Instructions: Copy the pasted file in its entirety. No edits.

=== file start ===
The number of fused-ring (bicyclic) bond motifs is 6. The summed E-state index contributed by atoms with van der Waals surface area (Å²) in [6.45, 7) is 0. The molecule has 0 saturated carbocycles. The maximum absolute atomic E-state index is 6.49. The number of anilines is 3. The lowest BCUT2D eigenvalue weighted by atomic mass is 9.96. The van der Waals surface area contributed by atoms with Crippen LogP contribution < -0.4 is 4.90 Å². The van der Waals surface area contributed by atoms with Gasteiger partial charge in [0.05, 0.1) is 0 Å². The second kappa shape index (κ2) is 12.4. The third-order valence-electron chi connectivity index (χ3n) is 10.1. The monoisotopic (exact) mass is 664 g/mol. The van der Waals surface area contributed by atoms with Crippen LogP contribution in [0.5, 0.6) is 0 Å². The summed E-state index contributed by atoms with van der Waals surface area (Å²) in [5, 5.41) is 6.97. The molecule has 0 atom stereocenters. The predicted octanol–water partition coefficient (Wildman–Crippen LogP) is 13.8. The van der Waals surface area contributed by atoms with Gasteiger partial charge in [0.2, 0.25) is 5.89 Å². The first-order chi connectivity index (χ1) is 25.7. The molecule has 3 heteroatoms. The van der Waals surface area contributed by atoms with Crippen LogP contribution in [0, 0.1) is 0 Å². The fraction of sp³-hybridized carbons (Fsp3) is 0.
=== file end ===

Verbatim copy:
The number of fused-ring (bicyclic) bond motifs is 6. The summed E-state index contributed by atoms with van der Waals surface area (Å²) in [6.45, 7) is 0. The molecule has 0 saturated carbocycles. The maximum absolute atomic E-state index is 6.49. The number of anilines is 3. The lowest BCUT2D eigenvalue weighted by atomic mass is 9.96. The van der Waals surface area contributed by atoms with Crippen LogP contribution < -0.4 is 4.90 Å². The van der Waals surface area contributed by atoms with Gasteiger partial charge in [0.05, 0.1) is 0 Å². The second kappa shape index (κ2) is 12.4. The third-order valence-electron chi connectivity index (χ3n) is 10.1. The monoisotopic (exact) mass is 664 g/mol. The van der Waals surface area contributed by atoms with Crippen LogP contribution in [0.5, 0.6) is 0 Å². The summed E-state index contributed by atoms with van der Waals surface area (Å²) in [5, 5.41) is 6.97. The molecule has 0 atom stereocenters. The predicted octanol–water partition coefficient (Wildman–Crippen LogP) is 13.8. The van der Waals surface area contributed by atoms with Gasteiger partial charge in [0.2, 0.25) is 5.89 Å². The first-order chi connectivity index (χ1) is 25.7. The molecule has 3 heteroatoms. The van der Waals surface area contributed by atoms with Crippen LogP contribution in [0, 0.1) is 0 Å². The fraction of sp³-hybridized carbons (Fsp3) is 0.